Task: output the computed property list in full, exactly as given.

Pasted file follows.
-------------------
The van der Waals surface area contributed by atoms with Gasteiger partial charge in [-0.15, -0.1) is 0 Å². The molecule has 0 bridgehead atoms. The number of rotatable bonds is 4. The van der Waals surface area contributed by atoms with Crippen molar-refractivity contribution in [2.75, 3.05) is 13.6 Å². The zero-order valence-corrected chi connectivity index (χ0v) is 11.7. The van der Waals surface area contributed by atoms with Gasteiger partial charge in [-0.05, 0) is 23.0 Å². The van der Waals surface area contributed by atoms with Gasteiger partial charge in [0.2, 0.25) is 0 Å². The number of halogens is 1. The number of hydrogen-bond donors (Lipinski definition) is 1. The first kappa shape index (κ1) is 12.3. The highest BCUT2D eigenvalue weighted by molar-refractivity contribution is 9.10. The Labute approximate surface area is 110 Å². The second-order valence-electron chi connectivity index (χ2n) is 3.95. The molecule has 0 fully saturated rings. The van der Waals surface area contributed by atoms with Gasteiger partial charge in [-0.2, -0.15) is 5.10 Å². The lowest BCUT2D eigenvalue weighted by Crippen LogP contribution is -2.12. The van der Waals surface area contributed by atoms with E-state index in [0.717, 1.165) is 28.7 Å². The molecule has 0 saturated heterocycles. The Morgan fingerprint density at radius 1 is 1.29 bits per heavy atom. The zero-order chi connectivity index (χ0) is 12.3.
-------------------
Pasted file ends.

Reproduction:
The van der Waals surface area contributed by atoms with Gasteiger partial charge in [-0.15, -0.1) is 0 Å². The molecule has 0 bridgehead atoms. The number of rotatable bonds is 4. The van der Waals surface area contributed by atoms with Crippen molar-refractivity contribution in [2.75, 3.05) is 13.6 Å². The zero-order valence-corrected chi connectivity index (χ0v) is 11.7. The van der Waals surface area contributed by atoms with Gasteiger partial charge in [-0.05, 0) is 23.0 Å². The van der Waals surface area contributed by atoms with Gasteiger partial charge in [0.2, 0.25) is 0 Å². The number of halogens is 1. The number of hydrogen-bond donors (Lipinski definition) is 1. The first kappa shape index (κ1) is 12.3. The highest BCUT2D eigenvalue weighted by molar-refractivity contribution is 9.10. The Labute approximate surface area is 110 Å². The second-order valence-electron chi connectivity index (χ2n) is 3.95. The molecule has 0 fully saturated rings. The van der Waals surface area contributed by atoms with Gasteiger partial charge in [-0.2, -0.15) is 5.10 Å². The lowest BCUT2D eigenvalue weighted by Crippen LogP contribution is -2.12. The van der Waals surface area contributed by atoms with E-state index in [0.717, 1.165) is 28.7 Å². The molecule has 0 saturated heterocycles. The Morgan fingerprint density at radius 1 is 1.29 bits per heavy atom. The zero-order chi connectivity index (χ0) is 12.3.